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  • 1
    Language: English
    In: PloS one, 2015, Vol.10(4), pp.e0124373
    Description: Haemophilus ducreyi resists the cytotoxic effects of human antimicrobial peptides (APs), including α-defensins, β-defensins, and the cathelicidin LL-37. Resistance to LL-37, mediated by the sensitive to antimicrobial peptide (Sap) transporter, is required for H. ducreyi virulence in humans. Cationic APs are attracted to the negatively charged bacterial cell surface. In other gram-negative bacteria, modification of lipopolysaccharide or lipooligosaccharide (LOS) by the addition of positively charged moieties, such as phosphoethanolamine (PEA), confers AP resistance by means of electrostatic repulsion. H. ducreyi LOS has PEA modifications at two sites, and we identified three genes (lptA, ptdA, and ptdB) in H. ducreyi with homology to a family of bacterial PEA transferases. We generated non-polar, unmarked mutants with deletions in one, two, or all three putative PEA transferase genes. The triple mutant was significantly more susceptible to both α- and β-defensins; complementation of all three genes restored parental levels of AP resistance. Deletion of all three PEA transferase genes also resulted in a significant increase in the negativity of the mutant cell surface. Mass spectrometric analysis revealed that LptA was required for PEA modification of lipid A; PtdA and PtdB did not affect PEA modification of LOS. In human inoculation experiments, the triple mutant was as virulent as its parent strain. While this is the first identified mechanism of resistance to α-defensins in H. ducreyi, our in vivo data suggest that resistance to cathelicidin LL-37 may be more important than defensin resistance to H. ducreyi pathogenesis.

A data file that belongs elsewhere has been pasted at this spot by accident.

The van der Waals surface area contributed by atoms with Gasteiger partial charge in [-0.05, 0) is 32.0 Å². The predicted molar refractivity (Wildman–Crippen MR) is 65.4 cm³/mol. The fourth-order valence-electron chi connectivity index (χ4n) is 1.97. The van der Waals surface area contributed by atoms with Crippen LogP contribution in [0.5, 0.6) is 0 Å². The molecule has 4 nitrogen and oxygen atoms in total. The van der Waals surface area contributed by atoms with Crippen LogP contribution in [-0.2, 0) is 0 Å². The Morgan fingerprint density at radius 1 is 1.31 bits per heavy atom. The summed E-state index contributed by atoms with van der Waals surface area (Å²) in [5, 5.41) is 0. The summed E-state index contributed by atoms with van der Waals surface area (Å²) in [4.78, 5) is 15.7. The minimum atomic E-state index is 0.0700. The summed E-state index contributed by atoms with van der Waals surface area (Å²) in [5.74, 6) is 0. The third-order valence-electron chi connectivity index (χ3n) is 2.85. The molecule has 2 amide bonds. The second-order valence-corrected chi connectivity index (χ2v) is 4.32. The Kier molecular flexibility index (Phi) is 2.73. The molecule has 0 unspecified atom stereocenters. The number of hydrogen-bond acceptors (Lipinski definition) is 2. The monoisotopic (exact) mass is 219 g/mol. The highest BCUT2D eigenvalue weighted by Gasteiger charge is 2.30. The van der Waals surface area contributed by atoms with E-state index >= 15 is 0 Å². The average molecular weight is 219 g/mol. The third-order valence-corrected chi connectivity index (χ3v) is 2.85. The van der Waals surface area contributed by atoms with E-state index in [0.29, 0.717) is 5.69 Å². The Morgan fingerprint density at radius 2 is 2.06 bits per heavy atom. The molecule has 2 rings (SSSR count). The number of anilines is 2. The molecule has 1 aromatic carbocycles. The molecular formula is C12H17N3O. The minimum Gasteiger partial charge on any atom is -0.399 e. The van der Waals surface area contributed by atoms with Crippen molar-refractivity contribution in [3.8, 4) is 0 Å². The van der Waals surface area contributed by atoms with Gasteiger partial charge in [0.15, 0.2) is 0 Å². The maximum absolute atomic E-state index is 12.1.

Keywords: Bacterial Proteins -- Genetics ; Drug Resistance, Bacterial -- Genetics ; Ethanolaminephosphotransferase -- Genetics ; Haemophilus Ducreyi -- Genetics ; Lipid A -- Metabolism
    E-ISSN: 1932-6203
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  • 2
    Language: English
    In: PloS one, 2017, Vol.12(6), pp.e0179621